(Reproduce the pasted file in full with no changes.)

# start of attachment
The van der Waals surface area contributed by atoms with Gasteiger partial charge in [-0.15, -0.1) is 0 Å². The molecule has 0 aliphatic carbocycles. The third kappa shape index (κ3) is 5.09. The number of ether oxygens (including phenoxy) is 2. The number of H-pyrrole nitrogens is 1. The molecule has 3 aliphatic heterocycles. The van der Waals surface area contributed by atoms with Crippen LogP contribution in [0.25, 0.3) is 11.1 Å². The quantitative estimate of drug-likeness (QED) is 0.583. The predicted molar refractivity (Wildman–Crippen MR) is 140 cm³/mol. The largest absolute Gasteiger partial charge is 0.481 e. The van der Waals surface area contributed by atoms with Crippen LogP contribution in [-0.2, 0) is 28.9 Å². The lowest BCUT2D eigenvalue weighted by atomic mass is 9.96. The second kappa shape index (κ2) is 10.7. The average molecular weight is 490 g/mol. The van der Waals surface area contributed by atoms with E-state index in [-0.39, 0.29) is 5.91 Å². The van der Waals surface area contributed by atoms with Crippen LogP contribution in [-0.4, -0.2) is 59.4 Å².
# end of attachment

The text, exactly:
The van der Waals surface area contributed by atoms with Gasteiger partial charge in [-0.15, -0.1) is 0 Å². The molecule has 0 aliphatic carbocycles. The third kappa shape index (κ3) is 5.09. The number of ether oxygens (including phenoxy) is 2. The number of H-pyrrole nitrogens is 1. The molecule has 3 aliphatic heterocycles. The van der Waals surface area contributed by atoms with Crippen LogP contribution in [0.25, 0.3) is 11.1 Å². The quantitative estimate of drug-likeness (QED) is 0.583. The predicted molar refractivity (Wildman–Crippen MR) is 140 cm³/mol. The largest absolute Gasteiger partial charge is 0.481 e. The van der Waals surface area contributed by atoms with Crippen LogP contribution in [-0.2, 0) is 28.9 Å². The lowest BCUT2D eigenvalue weighted by atomic mass is 9.96. The second kappa shape index (κ2) is 10.7. The average molecular weight is 490 g/mol. The van der Waals surface area contributed by atoms with E-state index in [-0.39, 0.29) is 5.91 Å². The van der Waals surface area contributed by atoms with Crippen LogP contribution in [-0.4, -0.2) is 59.4 Å².